Leaf emergence or "Croziers"
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Male Fern - Dryopteris filix–mas agg.
Family - Dryopteridaceae
Also known as - Worm fern
This plant is poisonous
A widespread and common fern in the UK, the Male fern is native in much of the Northern Hemisphere including North America where is rarer and Europe. Growing to 1.5m (60in) in damp shady spots, it is a semi–evergreen plant with an upright habit preferring woodlands and shady banks. The plant grows from a single crown, emerging in the spring as a fiddlehead sometimes called a "Crozier" from its similarity to a Bishops Crozier.
Light Green leaves are bipinnate, long narrow feather like fronds tapering from the middle to a point at the tip and to around half width at the base. The fruiting bodies or sori are small nodules arranged in two rows of five or six on the leaf underside, initially green maturing to brown when the spores are released the autumn.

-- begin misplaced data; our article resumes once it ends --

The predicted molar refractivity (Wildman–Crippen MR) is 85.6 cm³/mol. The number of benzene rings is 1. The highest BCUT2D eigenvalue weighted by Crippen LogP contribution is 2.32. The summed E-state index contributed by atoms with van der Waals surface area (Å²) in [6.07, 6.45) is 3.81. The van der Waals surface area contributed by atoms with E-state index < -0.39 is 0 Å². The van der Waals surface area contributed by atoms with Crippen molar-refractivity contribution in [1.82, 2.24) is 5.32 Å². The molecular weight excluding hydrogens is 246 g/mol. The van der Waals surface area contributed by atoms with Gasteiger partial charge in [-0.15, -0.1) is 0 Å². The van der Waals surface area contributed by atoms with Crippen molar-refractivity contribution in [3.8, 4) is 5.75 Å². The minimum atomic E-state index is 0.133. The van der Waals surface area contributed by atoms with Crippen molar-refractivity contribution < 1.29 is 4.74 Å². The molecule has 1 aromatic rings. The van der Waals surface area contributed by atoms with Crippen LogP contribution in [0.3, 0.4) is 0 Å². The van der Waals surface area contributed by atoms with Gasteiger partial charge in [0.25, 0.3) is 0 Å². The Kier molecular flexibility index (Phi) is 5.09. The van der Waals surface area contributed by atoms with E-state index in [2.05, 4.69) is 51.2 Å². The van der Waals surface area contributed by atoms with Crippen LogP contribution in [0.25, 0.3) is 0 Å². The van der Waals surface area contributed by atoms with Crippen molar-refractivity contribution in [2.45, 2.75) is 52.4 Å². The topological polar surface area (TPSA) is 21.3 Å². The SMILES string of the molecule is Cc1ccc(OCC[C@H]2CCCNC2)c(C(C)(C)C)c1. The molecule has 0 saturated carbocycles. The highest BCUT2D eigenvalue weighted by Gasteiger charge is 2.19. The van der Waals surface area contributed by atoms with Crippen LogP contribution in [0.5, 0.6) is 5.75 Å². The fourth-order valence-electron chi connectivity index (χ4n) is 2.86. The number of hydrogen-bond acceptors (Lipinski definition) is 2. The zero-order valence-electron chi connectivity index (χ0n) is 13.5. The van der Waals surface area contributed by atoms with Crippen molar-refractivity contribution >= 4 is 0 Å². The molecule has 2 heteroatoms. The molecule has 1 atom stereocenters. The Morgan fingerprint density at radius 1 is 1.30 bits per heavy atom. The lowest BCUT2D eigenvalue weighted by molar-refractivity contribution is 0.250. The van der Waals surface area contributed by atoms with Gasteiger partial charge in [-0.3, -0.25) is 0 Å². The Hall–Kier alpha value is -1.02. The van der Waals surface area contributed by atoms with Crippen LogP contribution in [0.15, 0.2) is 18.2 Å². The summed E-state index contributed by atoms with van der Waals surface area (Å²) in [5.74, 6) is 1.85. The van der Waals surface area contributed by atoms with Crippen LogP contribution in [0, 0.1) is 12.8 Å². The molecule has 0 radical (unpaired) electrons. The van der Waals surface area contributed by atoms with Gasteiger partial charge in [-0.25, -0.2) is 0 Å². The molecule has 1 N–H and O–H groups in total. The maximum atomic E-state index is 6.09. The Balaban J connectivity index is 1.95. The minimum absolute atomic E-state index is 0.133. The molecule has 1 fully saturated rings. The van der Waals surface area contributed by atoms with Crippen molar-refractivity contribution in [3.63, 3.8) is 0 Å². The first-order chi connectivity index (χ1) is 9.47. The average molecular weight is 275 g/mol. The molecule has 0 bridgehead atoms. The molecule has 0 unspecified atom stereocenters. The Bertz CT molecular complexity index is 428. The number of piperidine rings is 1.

Numerous cultivars and varieties are sold as garden plants with the cultivar "Cristata" having the Royal Horticultural Society's Award of Garden Merit (Cristata). Male fern hybridise readily with other Male Fern species.
FBCP do not advise or recommend that Male Fern – Dryopteris filix–mas is eaten or used as an herbal remedy. Male Fern roots were apparently used as a method of tapeworm removal from the body, now supplanted by modern less toxic remedies.
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